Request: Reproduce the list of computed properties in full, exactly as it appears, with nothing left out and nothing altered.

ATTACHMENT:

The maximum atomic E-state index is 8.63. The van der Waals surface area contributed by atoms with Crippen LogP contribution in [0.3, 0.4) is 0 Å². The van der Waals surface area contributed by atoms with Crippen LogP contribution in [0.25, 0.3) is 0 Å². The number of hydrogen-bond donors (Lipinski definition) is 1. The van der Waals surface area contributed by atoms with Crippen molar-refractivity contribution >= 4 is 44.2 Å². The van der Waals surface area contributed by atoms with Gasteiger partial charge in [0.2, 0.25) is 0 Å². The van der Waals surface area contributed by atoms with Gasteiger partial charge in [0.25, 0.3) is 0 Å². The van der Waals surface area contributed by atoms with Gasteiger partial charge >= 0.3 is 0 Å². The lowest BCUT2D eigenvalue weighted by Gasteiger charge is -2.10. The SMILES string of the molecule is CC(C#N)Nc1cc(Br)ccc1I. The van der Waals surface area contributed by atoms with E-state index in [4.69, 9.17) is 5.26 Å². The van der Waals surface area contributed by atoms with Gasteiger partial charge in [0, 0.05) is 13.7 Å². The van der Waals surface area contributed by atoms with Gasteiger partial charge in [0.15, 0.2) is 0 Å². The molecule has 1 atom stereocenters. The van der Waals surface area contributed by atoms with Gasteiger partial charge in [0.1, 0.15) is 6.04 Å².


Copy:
The maximum atomic E-state index is 8.63. The van der Waals surface area contributed by atoms with Crippen LogP contribution in [0.3, 0.4) is 0 Å². The van der Waals surface area contributed by atoms with Crippen LogP contribution in [0.25, 0.3) is 0 Å². The number of hydrogen-bond donors (Lipinski definition) is 1. The van der Waals surface area contributed by atoms with Crippen molar-refractivity contribution >= 4 is 44.2 Å². The van der Waals surface area contributed by atoms with Gasteiger partial charge in [0.2, 0.25) is 0 Å². The van der Waals surface area contributed by atoms with Gasteiger partial charge in [0.25, 0.3) is 0 Å². The van der Waals surface area contributed by atoms with Gasteiger partial charge >= 0.3 is 0 Å². The lowest BCUT2D eigenvalue weighted by Gasteiger charge is -2.10. The SMILES string of the molecule is CC(C#N)Nc1cc(Br)ccc1I. The van der Waals surface area contributed by atoms with E-state index in [4.69, 9.17) is 5.26 Å². The van der Waals surface area contributed by atoms with Gasteiger partial charge in [0, 0.05) is 13.7 Å². The van der Waals surface area contributed by atoms with Gasteiger partial charge in [0.15, 0.2) is 0 Å². The molecule has 1 atom stereocenters. The van der Waals surface area contributed by atoms with Gasteiger partial charge in [0.1, 0.15) is 6.04 Å².